Tasmania is a well-know tourist destination with its many beautiful features attracting tourists from all around the world. In fairly recent times the fastest growing group of tourists has been those coming from China. What Chinese tin miners of the 19th century would have made of people travelling to where they once worked in order to take photos and drink coffee is perhaps easy to imagine.
In 2003 the local councils of north-eastern Tasmania began to develop a tourist trail concept to highlight the history of the Chinese tin miners. As in many other parts of Australia the combination of trade with China and the arrival of tourists from China was encouraging Australians to discover their Chinese past. If Lambing Flat (Young) in NSW could make a festival out of its anti-Chinese riots then certainly north-east Tasmania (which never rioted against anyone) could make something of their tin miners.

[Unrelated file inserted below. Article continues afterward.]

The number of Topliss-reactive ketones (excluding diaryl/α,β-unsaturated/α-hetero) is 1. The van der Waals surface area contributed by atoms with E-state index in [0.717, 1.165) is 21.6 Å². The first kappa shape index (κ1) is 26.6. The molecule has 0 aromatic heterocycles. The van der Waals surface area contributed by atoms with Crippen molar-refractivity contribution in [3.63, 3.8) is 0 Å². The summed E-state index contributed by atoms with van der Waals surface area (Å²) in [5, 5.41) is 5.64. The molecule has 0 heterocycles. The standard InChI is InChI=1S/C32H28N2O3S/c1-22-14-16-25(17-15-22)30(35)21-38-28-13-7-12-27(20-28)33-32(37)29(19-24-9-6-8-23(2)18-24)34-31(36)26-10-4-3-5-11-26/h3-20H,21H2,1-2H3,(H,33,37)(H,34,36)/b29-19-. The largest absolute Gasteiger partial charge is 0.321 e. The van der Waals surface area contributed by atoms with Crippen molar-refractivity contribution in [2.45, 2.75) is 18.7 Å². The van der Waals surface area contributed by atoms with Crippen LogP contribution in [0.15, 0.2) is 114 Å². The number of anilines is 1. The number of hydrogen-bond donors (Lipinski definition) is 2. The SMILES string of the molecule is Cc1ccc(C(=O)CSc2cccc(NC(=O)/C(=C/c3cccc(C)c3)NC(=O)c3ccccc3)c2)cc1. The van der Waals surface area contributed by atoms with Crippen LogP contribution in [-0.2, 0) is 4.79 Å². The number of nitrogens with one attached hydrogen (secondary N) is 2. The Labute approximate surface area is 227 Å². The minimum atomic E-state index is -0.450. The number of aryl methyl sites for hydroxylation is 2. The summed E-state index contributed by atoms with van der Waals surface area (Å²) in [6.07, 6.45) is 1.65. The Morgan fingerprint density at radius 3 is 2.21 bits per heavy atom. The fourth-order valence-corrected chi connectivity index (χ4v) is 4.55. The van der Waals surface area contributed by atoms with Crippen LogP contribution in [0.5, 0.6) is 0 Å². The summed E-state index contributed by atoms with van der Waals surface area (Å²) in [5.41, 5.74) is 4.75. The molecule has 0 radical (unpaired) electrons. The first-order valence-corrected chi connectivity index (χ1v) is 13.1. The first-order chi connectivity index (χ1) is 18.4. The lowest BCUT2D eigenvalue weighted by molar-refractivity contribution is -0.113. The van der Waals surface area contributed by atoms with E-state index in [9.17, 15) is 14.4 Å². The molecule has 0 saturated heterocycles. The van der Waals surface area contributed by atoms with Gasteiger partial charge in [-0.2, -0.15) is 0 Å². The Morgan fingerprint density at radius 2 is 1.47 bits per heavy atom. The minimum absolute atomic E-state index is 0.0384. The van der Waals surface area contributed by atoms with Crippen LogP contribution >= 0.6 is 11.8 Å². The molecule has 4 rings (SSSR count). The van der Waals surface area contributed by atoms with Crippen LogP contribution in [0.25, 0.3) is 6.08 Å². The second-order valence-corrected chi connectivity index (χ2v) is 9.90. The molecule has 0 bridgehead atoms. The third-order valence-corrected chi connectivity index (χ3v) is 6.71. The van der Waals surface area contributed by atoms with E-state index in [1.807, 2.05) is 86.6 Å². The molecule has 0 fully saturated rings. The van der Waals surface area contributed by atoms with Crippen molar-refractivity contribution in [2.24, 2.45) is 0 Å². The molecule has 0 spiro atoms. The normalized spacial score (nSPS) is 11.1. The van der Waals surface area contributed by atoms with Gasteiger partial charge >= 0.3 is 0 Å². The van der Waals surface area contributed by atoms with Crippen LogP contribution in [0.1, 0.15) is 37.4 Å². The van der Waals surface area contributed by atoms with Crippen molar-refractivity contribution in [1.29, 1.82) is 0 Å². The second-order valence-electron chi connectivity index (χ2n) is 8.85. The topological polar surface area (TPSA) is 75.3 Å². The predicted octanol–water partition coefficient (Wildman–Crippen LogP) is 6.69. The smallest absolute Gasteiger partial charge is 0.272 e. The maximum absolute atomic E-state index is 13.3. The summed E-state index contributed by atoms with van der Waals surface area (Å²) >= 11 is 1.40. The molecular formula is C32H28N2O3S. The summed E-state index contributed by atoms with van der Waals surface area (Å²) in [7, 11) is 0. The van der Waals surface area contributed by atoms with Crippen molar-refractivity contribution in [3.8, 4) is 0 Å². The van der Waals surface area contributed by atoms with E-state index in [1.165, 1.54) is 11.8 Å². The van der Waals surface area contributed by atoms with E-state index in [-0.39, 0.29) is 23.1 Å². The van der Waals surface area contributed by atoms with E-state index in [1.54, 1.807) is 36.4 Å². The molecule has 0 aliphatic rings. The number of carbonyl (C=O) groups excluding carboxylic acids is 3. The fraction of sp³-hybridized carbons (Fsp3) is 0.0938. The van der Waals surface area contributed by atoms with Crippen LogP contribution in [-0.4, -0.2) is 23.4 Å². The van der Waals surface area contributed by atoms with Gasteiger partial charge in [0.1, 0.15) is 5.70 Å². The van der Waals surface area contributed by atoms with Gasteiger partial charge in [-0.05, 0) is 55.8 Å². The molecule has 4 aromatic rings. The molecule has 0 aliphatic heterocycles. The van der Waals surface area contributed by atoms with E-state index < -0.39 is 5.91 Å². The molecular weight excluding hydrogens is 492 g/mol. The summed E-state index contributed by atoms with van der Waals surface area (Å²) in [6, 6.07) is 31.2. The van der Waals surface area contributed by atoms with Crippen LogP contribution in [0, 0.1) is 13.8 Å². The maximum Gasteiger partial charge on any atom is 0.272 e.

Thus the clichéd Trail of the Tin Dragon was created. The trail nominally runs from St Helens on the coast, winds its way through mountains once filled with tin and ends in Launceston. In between there is little to be seen apart from the general well researched and written tourist markers. St Helens boasts a “History Room” to which was added another room devoted solely to the districts’ Chinese history. It also runs an unfortunate film the best of which can be said that it is so full of clichés and stereotypes and so lacking in history that there is little to complain about. However all is forgiven at the Launceston end of the trail where can be viewed the many objects that once filled the five temples of the tin mining communities of the north-east.